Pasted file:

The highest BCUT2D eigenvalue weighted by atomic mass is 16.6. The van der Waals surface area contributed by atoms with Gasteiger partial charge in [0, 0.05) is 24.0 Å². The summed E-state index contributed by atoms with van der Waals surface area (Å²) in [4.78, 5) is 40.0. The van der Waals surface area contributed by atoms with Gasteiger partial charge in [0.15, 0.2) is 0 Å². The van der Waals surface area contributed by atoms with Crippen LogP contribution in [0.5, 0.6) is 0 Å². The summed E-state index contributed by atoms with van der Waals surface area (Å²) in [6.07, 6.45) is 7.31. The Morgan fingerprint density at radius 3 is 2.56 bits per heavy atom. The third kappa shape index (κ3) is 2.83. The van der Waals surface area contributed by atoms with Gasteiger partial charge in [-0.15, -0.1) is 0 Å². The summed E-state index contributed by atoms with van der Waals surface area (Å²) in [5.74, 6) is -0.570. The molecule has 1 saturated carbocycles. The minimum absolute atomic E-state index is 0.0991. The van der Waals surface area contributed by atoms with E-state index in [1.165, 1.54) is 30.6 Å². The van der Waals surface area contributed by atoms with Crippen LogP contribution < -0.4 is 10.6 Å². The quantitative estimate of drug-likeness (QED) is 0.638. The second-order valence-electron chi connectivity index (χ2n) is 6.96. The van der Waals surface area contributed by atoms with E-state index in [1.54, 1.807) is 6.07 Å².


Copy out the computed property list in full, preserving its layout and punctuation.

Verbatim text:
The highest BCUT2D eigenvalue weighted by atomic mass is 16.6. The van der Waals surface area contributed by atoms with Gasteiger partial charge in [0, 0.05) is 24.0 Å². The summed E-state index contributed by atoms with van der Waals surface area (Å²) in [4.78, 5) is 40.0. The van der Waals surface area contributed by atoms with Gasteiger partial charge in [0.15, 0.2) is 0 Å². The van der Waals surface area contributed by atoms with Crippen LogP contribution in [0.5, 0.6) is 0 Å². The summed E-state index contributed by atoms with van der Waals surface area (Å²) in [6.07, 6.45) is 7.31. The Morgan fingerprint density at radius 3 is 2.56 bits per heavy atom. The third kappa shape index (κ3) is 2.83. The van der Waals surface area contributed by atoms with Gasteiger partial charge in [-0.15, -0.1) is 0 Å². The summed E-state index contributed by atoms with van der Waals surface area (Å²) in [5.74, 6) is -0.570. The molecule has 1 saturated carbocycles. The minimum absolute atomic E-state index is 0.0991. The van der Waals surface area contributed by atoms with E-state index in [1.165, 1.54) is 30.6 Å². The van der Waals surface area contributed by atoms with Crippen LogP contribution < -0.4 is 10.6 Å². The quantitative estimate of drug-likeness (QED) is 0.638. The second-order valence-electron chi connectivity index (χ2n) is 6.96. The van der Waals surface area contributed by atoms with E-state index in [1.54, 1.807) is 6.07 Å².